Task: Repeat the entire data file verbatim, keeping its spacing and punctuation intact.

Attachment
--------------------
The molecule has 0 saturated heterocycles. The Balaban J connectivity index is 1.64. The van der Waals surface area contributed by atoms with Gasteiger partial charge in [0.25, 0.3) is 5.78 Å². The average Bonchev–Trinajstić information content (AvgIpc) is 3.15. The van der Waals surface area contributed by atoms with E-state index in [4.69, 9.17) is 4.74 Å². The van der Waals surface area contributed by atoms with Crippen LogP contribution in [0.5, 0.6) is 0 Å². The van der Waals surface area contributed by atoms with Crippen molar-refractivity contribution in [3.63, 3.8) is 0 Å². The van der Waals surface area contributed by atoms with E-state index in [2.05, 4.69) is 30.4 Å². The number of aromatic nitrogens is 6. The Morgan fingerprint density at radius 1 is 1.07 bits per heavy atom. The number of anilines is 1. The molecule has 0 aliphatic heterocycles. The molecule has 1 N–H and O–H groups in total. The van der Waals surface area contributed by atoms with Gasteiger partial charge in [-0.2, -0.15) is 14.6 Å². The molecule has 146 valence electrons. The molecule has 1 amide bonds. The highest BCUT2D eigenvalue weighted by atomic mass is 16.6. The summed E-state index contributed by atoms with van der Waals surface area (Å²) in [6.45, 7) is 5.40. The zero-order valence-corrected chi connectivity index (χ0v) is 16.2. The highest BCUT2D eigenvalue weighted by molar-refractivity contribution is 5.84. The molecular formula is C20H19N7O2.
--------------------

The molecule has 0 saturated heterocycles. The Balaban J connectivity index is 1.64. The van der Waals surface area contributed by atoms with Gasteiger partial charge in [0.25, 0.3) is 5.78 Å². The average Bonchev–Trinajstić information content (AvgIpc) is 3.15. The van der Waals surface area contributed by atoms with E-state index in [4.69, 9.17) is 4.74 Å². The van der Waals surface area contributed by atoms with Crippen LogP contribution in [0.5, 0.6) is 0 Å². The van der Waals surface area contributed by atoms with Crippen molar-refractivity contribution in [3.63, 3.8) is 0 Å². The van der Waals surface area contributed by atoms with E-state index in [2.05, 4.69) is 30.4 Å². The number of aromatic nitrogens is 6. The Morgan fingerprint density at radius 1 is 1.07 bits per heavy atom. The number of anilines is 1. The molecule has 0 aliphatic heterocycles. The molecule has 1 N–H and O–H groups in total. The van der Waals surface area contributed by atoms with Gasteiger partial charge in [-0.2, -0.15) is 14.6 Å². The molecule has 146 valence electrons. The molecule has 1 amide bonds. The highest BCUT2D eigenvalue weighted by atomic mass is 16.6. The summed E-state index contributed by atoms with van der Waals surface area (Å²) in [6.45, 7) is 5.40. The zero-order valence-corrected chi connectivity index (χ0v) is 16.2. The highest BCUT2D eigenvalue weighted by molar-refractivity contribution is 5.84. The molecular formula is C20H19N7O2.